The Catholic Education Board of Management (CEBM) has asked the Education Ministry to introduce the pan manufacturing programme at St Francis Boys’ College, St Joseph’s College and Matelot Community School.
The request was made by CEBM Chief Executive Officer Sharon Mangroo.
“The programme is for secondary schools and will be certified as a Caribbean Vocational Qualification (CVQ)” she said via email in response to questions from the Catholic News.
The principals of St Francis and Matelot Community schools are reportedly “thrilled at the prospect of being included” while St Francis looks forward to students already involved in pan playing development their talent and interest.
Mangroo said steel orchestra instruments have been given to primary schools and some RC primary schools have demonstrated “significant expertise” in playing the national instrument and steel pan music is included in the Visual and Performing Arts curriculum.
Mangroo continued, “The extension to include certification courses at secondary level takes this further and approaches the vision that Lloyd Best had for ‘School in Pan’.”
At a media briefing at the Education Towers, St Vincent Street February 26 to discuss issues in education, Martin Gibbs of the ministry’s communications department said seven government secondary schools: East Mucurapo Secondary, Mucurapo West Secondary, Bon Air Secondary, Goodwood Secondary (Tobago), Chaguanas North Secondary, San Fernando East Secondary and Toco, are currently involved in Steel Pan Manufacturing. It is a collaboration of the Pan in Schools Coordinating Council and MIC Institute of Technology (MIC).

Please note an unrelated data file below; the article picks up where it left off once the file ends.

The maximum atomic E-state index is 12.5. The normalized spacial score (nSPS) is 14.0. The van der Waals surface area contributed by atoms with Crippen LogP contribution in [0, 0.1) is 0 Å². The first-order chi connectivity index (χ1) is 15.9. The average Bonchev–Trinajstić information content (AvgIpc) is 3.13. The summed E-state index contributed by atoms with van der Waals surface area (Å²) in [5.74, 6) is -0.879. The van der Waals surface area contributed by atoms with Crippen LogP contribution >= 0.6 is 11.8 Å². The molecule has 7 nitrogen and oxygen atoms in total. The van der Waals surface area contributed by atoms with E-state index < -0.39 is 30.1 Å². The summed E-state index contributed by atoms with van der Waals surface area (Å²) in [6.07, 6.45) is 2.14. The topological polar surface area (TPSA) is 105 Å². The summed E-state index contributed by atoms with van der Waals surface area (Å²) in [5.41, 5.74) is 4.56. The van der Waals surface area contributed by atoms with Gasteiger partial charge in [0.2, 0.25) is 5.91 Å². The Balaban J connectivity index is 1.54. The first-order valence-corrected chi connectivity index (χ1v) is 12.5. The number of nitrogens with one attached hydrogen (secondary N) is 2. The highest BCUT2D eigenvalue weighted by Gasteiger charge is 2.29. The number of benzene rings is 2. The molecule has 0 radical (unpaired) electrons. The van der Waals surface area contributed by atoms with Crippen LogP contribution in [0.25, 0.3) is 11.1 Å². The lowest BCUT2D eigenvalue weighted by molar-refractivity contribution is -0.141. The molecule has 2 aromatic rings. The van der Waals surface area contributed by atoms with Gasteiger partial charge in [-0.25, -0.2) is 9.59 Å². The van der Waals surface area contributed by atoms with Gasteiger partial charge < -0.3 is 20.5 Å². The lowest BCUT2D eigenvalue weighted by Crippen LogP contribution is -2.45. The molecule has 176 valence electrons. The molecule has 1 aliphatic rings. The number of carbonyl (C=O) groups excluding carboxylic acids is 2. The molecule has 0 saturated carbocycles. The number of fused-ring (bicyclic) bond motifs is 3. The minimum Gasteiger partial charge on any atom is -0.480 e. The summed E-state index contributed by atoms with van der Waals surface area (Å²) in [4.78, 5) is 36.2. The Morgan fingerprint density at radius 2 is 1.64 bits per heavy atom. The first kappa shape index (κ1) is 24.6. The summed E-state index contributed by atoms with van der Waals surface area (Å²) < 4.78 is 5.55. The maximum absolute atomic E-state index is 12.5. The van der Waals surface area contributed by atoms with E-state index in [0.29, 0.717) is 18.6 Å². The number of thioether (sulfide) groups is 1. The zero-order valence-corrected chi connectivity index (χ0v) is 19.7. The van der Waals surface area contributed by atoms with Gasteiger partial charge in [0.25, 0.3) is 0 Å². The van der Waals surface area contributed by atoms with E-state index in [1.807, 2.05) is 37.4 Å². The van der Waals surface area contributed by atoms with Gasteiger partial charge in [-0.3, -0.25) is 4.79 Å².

Gibbs said the ministry was concerned that with the same names being heard as arrangers and tuners in the national Panorama there could be an “impediment to culture and to history” if young people are not aware and taking advantage of the opportunity to learn tuning and arranging.
The steel pan manufacturing course is divided into manufacturing and tuning. Level 1 focuses on sinking of the drum, creating grooves, cutting and burning of the pan, “actually create a steel pan”, Gibbs said.
After secondary school students can transition to Level 2, the pan-tuning journeyman programme with MIC. Gibbs said pan tuning requires a high level of skill acquired over time and through experience. More than 40 students are preparing to move on to Level 2 of the CVQ qualifications.
Gibbs said, “The ministry will explore all avenues to give young people the opportunity to develop themselves and Trinidad and Tobago. There is a possible talent deficit if we do not get young people involved in this now.” – LPG